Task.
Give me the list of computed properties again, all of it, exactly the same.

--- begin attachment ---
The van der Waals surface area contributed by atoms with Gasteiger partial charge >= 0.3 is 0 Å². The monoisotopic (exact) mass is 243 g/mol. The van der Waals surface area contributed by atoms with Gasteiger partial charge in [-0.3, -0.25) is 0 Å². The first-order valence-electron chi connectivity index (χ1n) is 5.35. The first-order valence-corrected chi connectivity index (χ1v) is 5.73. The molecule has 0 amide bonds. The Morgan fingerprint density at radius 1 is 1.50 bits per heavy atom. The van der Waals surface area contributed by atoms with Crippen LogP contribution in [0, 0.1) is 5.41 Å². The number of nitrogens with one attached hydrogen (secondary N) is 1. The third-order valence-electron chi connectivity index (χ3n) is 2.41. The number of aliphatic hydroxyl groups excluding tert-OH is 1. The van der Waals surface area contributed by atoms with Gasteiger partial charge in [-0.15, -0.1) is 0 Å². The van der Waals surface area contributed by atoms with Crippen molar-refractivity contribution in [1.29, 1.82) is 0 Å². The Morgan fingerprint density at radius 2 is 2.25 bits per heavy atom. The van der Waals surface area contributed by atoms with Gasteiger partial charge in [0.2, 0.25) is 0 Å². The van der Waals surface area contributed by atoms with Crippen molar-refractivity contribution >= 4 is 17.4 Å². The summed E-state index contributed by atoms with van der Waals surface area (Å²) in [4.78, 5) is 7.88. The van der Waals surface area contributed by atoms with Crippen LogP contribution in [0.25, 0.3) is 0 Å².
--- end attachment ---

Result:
The van der Waals surface area contributed by atoms with Gasteiger partial charge >= 0.3 is 0 Å². The monoisotopic (exact) mass is 243 g/mol. The van der Waals surface area contributed by atoms with Gasteiger partial charge in [-0.3, -0.25) is 0 Å². The first-order valence-electron chi connectivity index (χ1n) is 5.35. The first-order valence-corrected chi connectivity index (χ1v) is 5.73. The molecule has 0 amide bonds. The Morgan fingerprint density at radius 1 is 1.50 bits per heavy atom. The van der Waals surface area contributed by atoms with Crippen LogP contribution in [0, 0.1) is 5.41 Å². The number of nitrogens with one attached hydrogen (secondary N) is 1. The third-order valence-electron chi connectivity index (χ3n) is 2.41. The number of aliphatic hydroxyl groups excluding tert-OH is 1. The van der Waals surface area contributed by atoms with Gasteiger partial charge in [-0.15, -0.1) is 0 Å². The van der Waals surface area contributed by atoms with Crippen molar-refractivity contribution in [1.29, 1.82) is 0 Å². The Morgan fingerprint density at radius 2 is 2.25 bits per heavy atom. The van der Waals surface area contributed by atoms with Gasteiger partial charge in [0.2, 0.25) is 0 Å². The van der Waals surface area contributed by atoms with Crippen molar-refractivity contribution >= 4 is 17.4 Å². The summed E-state index contributed by atoms with van der Waals surface area (Å²) in [4.78, 5) is 7.88. The van der Waals surface area contributed by atoms with Crippen LogP contribution in [0.25, 0.3) is 0 Å².